Careers in German Poetry

Lars 6 German Poetry

The man who failed to become the new Tacitus

One does not immediately bring poetry in connection with National-Socialism. It is not easy to imagine the coarse and cynical Nazi’s reading, let alone writing poetry. But actually they did abuse the art to create the most cynical propaganda ever.

Hans Johst was one of the poets to abuse his talents in service of the Nazi-regime. He was envisaged to become a new Tacitus. In imitation of the great Roman chronicler, Johst should write an epic about the rise of the Third Reich. It was not anticipated that there also would be a deep political and personal decline and fall.

A restless life

Johst was born in 1890 in the local school building of the Saxon town Neerhausen. His father was a schoolteacher and lived in the school building, hence the location of his birth.1 The father died when Hans was four and eventually the young child changed his environs from rural Neerhausen to the city of Leipzig. After finishing his primary education, a restless life began. The young man travelled from city to city to attend some university lectures and in his own words: “abstain from anything that would have spoiled my good mood.”2 In between arbitrary chosen university lectures his first poetry was written. It is already full of pathos:

In the dome of my soul
There speaks a source
Words of life
Out of red coffins
Grow sorrows
Like grey bodies
The thorns drink my blood3

And then World War One began. Johst volunteered for service but somehow managed to get on sick leave soon after completing his basic training. He spent the rest of the war comfortably in a military hospital making a name as an expressionist poet. After the war his career would take a flight, but his personal ideals would become increasingly gruesome.

Changing fronts

After the First World War, the political system of Germany changed radically from an autocratic monarchy into a parliamentary democracy. In this chaotic period, communists smelled an opportunity for power and took over the government in cities like Berlin and Munich. The result was sectarian infighting amongst the communists and a situation that was close to a civil war.4 This ensuing chaos put fright in Johst: “the people are a play toy of party politics. My poor and loved language is becoming the instrument of political phrases and lies.”5 He started to sympathize with the many anti-democratic, nationalist and social-Darwinist parties that sprung up in Germany. As the situation in Germany stabilized from 1923 onward, these parties were not very influential. They were regarded by most people as being somewhat on the lunatic fringe of politics and Adolf Hitler was considered to be a rabble-rouser.6 In the 1928 parliamentary elections the Nazi-party (NSDAP) got a meagre 2, 8 percent of the vote and they realised they had to adopt a different strategy to get a more civilized image.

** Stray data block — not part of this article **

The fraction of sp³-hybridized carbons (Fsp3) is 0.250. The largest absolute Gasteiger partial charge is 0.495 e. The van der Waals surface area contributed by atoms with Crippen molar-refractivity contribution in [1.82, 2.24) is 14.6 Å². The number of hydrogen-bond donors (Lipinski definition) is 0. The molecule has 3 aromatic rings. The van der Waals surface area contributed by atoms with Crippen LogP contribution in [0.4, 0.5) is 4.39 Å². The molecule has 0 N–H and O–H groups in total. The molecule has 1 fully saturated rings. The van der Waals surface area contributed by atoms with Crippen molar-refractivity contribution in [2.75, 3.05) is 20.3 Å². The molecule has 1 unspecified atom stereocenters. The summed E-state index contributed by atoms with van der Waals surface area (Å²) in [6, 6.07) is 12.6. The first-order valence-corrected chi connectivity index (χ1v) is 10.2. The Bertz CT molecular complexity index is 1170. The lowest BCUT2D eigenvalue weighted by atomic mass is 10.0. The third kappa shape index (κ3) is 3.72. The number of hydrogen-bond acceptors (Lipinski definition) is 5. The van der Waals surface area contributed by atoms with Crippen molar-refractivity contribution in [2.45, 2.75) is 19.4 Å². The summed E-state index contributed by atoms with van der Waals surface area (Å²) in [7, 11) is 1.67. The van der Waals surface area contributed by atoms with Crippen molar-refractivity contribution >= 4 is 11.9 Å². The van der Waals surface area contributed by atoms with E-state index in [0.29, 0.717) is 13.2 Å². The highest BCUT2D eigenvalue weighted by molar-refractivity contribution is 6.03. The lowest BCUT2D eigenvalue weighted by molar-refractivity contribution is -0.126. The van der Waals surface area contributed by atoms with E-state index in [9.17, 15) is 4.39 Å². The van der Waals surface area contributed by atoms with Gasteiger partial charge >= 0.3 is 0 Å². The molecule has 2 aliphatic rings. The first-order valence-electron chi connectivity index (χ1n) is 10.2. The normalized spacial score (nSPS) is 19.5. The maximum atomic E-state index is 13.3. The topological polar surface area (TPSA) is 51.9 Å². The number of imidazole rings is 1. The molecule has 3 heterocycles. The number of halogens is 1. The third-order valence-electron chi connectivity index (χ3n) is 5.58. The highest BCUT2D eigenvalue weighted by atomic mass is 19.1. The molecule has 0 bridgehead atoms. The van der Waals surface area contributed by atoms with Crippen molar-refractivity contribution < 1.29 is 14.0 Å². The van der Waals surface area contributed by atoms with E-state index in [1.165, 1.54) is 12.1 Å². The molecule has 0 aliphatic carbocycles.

In 1928 the Kampfbund für Deutsche Kultur was established to make the party more attractive to the educated layers of society. Under the leadership of the infamous chief-ideologist Alfred Rosenberg, it was their goal “to fight against the powers that the enemies of our people combine to fight the works of our culture.” One of their self-proclaimed tasks was to fight literature that was defined as racially-deviant literacism.7 Hans Johst was on the corollary as a supporting member and was active and ambitious. In the bulletin that the Bund published, he denounced the German writer and winner of the Nobel-prize for literature Thomas Mann for publishing a series of foreign “so-called masterpieces” in Germany and ranted against the influence that the stories from classical Roman and Greek literature had on the German youth.8 And, what else to expect from a Nazi, he raved against the Old Testament and its stories of Patriarchs and “crooks of a so-called chosen people.”9

A new career

One can imagine that the Kampfbund was not very successful in transforming the image of the Nazi-party. It was the 1929 economic crisis that catapulted the party into power. In the parliamentary elections of 1932, they had their biggest electoral success ever. After some political hally-dally, Adolf Hitler became chancellor of Germany in 1933 and Nazi-dictatorship started. This was also the beginning of a new career for Hans Johst who started to accumulate laureates and honorary positions. In 1935 he became the president of the Reichsschrifttumskammer that was responsible for cleansing German literature from anything that was held damaging to the people.10

What proved even more profitable for Johsts career was his personal friendship with Heinrich Himmler which probably started as soon as 1928.11 Himmler was the leader of the most barbaric element of the Nazi-regime, the Schutzstaffel (SS) that was responsible for terrorizing anyone not complacent with Nazi-ideology. Johst used his personal friendship to settle some personal quarrels from the past. In one of his letters to Himmler, he addressed him as Heini, he suggested it would be healthy for Thomas Mann to get arrested: “he won’t suffer to much from the fresh autumn wind of Dachau. “ Himmler in reply thanked Johst for the thoughtful suggestion but fortunately Thomas Mann had already left the country.12